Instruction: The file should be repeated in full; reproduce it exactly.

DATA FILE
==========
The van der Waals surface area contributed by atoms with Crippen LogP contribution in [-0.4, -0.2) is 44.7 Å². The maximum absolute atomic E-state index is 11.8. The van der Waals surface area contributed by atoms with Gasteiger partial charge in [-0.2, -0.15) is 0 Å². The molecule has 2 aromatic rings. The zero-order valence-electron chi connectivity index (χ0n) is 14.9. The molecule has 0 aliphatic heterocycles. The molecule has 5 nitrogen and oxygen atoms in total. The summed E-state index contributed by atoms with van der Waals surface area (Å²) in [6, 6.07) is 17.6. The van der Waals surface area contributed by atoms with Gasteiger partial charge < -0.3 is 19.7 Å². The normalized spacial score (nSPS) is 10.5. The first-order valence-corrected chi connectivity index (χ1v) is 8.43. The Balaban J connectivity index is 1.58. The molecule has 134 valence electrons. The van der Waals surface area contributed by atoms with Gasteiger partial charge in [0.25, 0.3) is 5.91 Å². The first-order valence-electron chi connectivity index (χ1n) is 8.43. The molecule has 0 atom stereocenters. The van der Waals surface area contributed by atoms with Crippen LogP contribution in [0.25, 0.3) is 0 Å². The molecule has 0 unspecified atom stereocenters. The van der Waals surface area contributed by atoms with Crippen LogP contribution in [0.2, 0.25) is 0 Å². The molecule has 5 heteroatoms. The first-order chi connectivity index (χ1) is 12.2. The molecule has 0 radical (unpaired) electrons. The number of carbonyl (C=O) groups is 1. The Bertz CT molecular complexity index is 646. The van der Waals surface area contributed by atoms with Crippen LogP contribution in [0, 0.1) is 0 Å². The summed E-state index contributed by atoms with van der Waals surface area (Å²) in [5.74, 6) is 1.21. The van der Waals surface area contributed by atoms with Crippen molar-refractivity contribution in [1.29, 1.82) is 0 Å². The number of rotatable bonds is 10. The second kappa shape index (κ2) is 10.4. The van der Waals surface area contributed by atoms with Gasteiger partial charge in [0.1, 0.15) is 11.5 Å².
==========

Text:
The van der Waals surface area contributed by atoms with Crippen LogP contribution in [-0.4, -0.2) is 44.7 Å². The maximum absolute atomic E-state index is 11.8. The van der Waals surface area contributed by atoms with Gasteiger partial charge in [-0.2, -0.15) is 0 Å². The molecule has 2 aromatic rings. The zero-order valence-electron chi connectivity index (χ0n) is 14.9. The molecule has 0 aliphatic heterocycles. The molecule has 5 nitrogen and oxygen atoms in total. The summed E-state index contributed by atoms with van der Waals surface area (Å²) in [6, 6.07) is 17.6. The van der Waals surface area contributed by atoms with Gasteiger partial charge < -0.3 is 19.7 Å². The normalized spacial score (nSPS) is 10.5. The first-order valence-corrected chi connectivity index (χ1v) is 8.43. The Balaban J connectivity index is 1.58. The molecule has 134 valence electrons. The van der Waals surface area contributed by atoms with Gasteiger partial charge in [0.25, 0.3) is 5.91 Å². The first-order valence-electron chi connectivity index (χ1n) is 8.43. The molecule has 0 atom stereocenters. The van der Waals surface area contributed by atoms with Crippen LogP contribution in [0.25, 0.3) is 0 Å². The molecule has 0 unspecified atom stereocenters. The van der Waals surface area contributed by atoms with Crippen LogP contribution in [0.2, 0.25) is 0 Å². The molecule has 5 heteroatoms. The first-order chi connectivity index (χ1) is 12.2. The molecule has 0 radical (unpaired) electrons. The number of carbonyl (C=O) groups is 1. The Bertz CT molecular complexity index is 646. The van der Waals surface area contributed by atoms with Crippen LogP contribution in [0, 0.1) is 0 Å². The summed E-state index contributed by atoms with van der Waals surface area (Å²) in [5.74, 6) is 1.21. The van der Waals surface area contributed by atoms with Crippen molar-refractivity contribution in [1.29, 1.82) is 0 Å². The number of rotatable bonds is 10. The second kappa shape index (κ2) is 10.4. The van der Waals surface area contributed by atoms with Gasteiger partial charge in [0.1, 0.15) is 11.5 Å².